EULEX’s Ps and Qs

09 April 2015

There is a lot of debate about the origin of the English expression “Mind your Ps and Qs.”  Some say that it originally referred to Pints and Quarts, admonishing pub owners to mind their measures, while others claim that it warns printers’ apprentices to take care with the arrangement of these two letters.   Regardless of whether it was printers or quarts, now the expression “Mind Your P’s and Q’s” means to be on your best behaviour.

In the recent atmosphere of paranoia and questions about EULEX, it seems to me to be time to clarify a few key Ps and Qs: I offer the following points to make things clear:

  1. Independence - EULEX doesn’t care about political parties, political pranks, political coalitions, or political promises.  The opinion of someone in Brussels (or my opinion, for that matter) about a politician has no bearing on any case because judges and prosecutors operate with independence.   Nevertheless, it is inescapable that our cases affect politicians and other influential members of society, making casting doubts about EULEX and its independence a tempting defense strategy.
  2. Proof - We do not trade in rumours and innuendo.  If there’s an offense, and we learned about it before April 2014 (in accordance with our new Mandate) it’s investigated.  If we learned about something after that time, we pass the information to the Kosovo institutions. But the point remains: if there’s a witness, we interview them.  If there’s evidence, we examine it. Our press office has two primary functions – keeping the mission informed about developments in local media and spreading awareness of rule of law.  We have neither the patience nor the staff to pursue fantasies or respond to every criticism or accusation that is written.  Frankly, spending our time wringing our hands over fabrications and repackaged and antique so-called “scandals” is a waste of everyone’s time and taxpayers’ money.
  3. Perfection - We aren’t perfect, nor have we ever claimed to be.   We know that in a mission that has had more than 5000 employees since its inception, there will be disciplinary infractions or violations.  Of course these occur.  (When you DON’T hear about such things with a mission of this size, that’s when you know there’s a cover-up!)  What’s important is how these violations are treated.  When a code of conduct violation occurs, our internal investigations unit looks into what happened, interviews witnesses, examines evidence, and makes a disciplinary recommendation.  When there is evidence of a violation of the law, legal remedies are used, and for international staff members, this generally involves the legal authorities of the sending state.  I hold EULEX personnel to the highest standards of conduct, and they are accountable not only to the EULEX chain of command, but to the legal authorities of their sending state.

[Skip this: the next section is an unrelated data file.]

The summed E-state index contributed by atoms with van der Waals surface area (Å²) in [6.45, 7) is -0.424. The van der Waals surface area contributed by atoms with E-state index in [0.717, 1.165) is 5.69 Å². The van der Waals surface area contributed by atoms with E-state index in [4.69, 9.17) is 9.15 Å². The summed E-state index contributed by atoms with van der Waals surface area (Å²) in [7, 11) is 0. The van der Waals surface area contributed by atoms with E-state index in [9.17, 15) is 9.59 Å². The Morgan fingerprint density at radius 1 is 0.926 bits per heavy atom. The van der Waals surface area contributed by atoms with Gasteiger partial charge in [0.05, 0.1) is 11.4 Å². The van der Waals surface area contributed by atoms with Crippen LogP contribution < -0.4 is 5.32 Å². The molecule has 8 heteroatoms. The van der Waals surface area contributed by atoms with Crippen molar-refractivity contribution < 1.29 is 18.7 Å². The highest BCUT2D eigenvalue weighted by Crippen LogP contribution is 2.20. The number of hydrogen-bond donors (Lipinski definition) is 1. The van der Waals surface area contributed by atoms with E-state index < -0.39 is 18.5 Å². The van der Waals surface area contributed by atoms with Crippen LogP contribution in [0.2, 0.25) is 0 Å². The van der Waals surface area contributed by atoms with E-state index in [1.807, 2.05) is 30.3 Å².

4. Purpose - Our purpose is, and has been, to assist the Kosovo institutions, judicial authorities, and law enforcement agencies in their progress towards sustainability and accountability.  We endeavour to ensure that these institutions have the tools to be free from political interference and adhere to internationally recognised best standards.  It is inescapable, however, that we (along with Kosovo’s citizens) are being profoundly impacted by the failure of Kosovo’s judicial institutions to set aside political games and work together for the good of Kosovo’s citizens.  When the KJC can’t endorse judges, the waiting times on cases increase.  When the KPC can’t endorse prosecutors, there are fewer prosecutors available to prosecute crimes against citizens.  When independent institutions embark on political point scoring, Kosovo loses credibility.  When the justice system refuses to engage in the necessary steps for its own basic governance, we all lose.  For the remainder of its mandate, EULEX will remain focused on its purpose, and we ask Kosovo’s judicial institutions to focus on their purposes as well.

My promise to Kosovo is that as long as EULEX remains, we will mind our Ps and Qs.  We will not be dragged into political games, but rather we will keep our eyes on the goal of ensuring that Kosovo has every opportunity to build strong, independent rule of law institutions.  In the end, however, all that the EU and EULEX can do is ensure that Kosovo has the opportunity to provide independent rule of law to its people -   Kosovo’s people and politicians must be the ones who decide providing good governance and rule of law for all is the non-negotiable, highest priority of its government.